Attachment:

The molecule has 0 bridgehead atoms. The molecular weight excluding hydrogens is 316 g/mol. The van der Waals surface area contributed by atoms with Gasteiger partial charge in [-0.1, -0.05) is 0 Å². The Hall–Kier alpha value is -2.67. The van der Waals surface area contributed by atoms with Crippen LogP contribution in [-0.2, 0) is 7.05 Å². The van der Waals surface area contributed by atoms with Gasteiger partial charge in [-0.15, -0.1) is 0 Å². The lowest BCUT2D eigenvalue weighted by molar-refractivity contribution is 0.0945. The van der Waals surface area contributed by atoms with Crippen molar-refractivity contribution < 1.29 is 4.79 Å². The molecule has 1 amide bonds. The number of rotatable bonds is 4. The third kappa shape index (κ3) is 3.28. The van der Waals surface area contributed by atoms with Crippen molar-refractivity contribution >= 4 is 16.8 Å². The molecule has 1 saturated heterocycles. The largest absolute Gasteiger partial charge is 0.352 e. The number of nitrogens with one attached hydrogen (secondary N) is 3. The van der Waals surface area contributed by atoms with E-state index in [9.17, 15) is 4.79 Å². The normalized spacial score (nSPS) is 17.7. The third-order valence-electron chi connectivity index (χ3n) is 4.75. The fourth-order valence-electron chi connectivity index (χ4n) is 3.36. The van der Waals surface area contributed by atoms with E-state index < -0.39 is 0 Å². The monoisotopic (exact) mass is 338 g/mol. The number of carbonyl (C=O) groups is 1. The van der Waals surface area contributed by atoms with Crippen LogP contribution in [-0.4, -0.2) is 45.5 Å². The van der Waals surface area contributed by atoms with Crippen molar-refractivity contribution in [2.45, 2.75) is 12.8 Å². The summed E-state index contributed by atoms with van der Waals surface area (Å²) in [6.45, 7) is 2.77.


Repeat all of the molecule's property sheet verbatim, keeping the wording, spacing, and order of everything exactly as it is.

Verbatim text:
The molecule has 0 bridgehead atoms. The molecular weight excluding hydrogens is 316 g/mol. The van der Waals surface area contributed by atoms with Gasteiger partial charge in [-0.1, -0.05) is 0 Å². The Hall–Kier alpha value is -2.67. The van der Waals surface area contributed by atoms with Crippen LogP contribution in [-0.2, 0) is 7.05 Å². The van der Waals surface area contributed by atoms with Gasteiger partial charge in [-0.15, -0.1) is 0 Å². The lowest BCUT2D eigenvalue weighted by molar-refractivity contribution is 0.0945. The van der Waals surface area contributed by atoms with Crippen molar-refractivity contribution < 1.29 is 4.79 Å². The molecule has 1 amide bonds. The number of rotatable bonds is 4. The third kappa shape index (κ3) is 3.28. The van der Waals surface area contributed by atoms with Crippen molar-refractivity contribution >= 4 is 16.8 Å². The molecule has 1 saturated heterocycles. The largest absolute Gasteiger partial charge is 0.352 e. The number of nitrogens with one attached hydrogen (secondary N) is 3. The van der Waals surface area contributed by atoms with E-state index in [9.17, 15) is 4.79 Å². The normalized spacial score (nSPS) is 17.7. The third-order valence-electron chi connectivity index (χ3n) is 4.75. The fourth-order valence-electron chi connectivity index (χ4n) is 3.36. The van der Waals surface area contributed by atoms with E-state index < -0.39 is 0 Å². The monoisotopic (exact) mass is 338 g/mol. The number of carbonyl (C=O) groups is 1. The van der Waals surface area contributed by atoms with Crippen LogP contribution in [-0.4, -0.2) is 45.5 Å². The van der Waals surface area contributed by atoms with Crippen molar-refractivity contribution in [2.45, 2.75) is 12.8 Å². The summed E-state index contributed by atoms with van der Waals surface area (Å²) in [6.45, 7) is 2.77.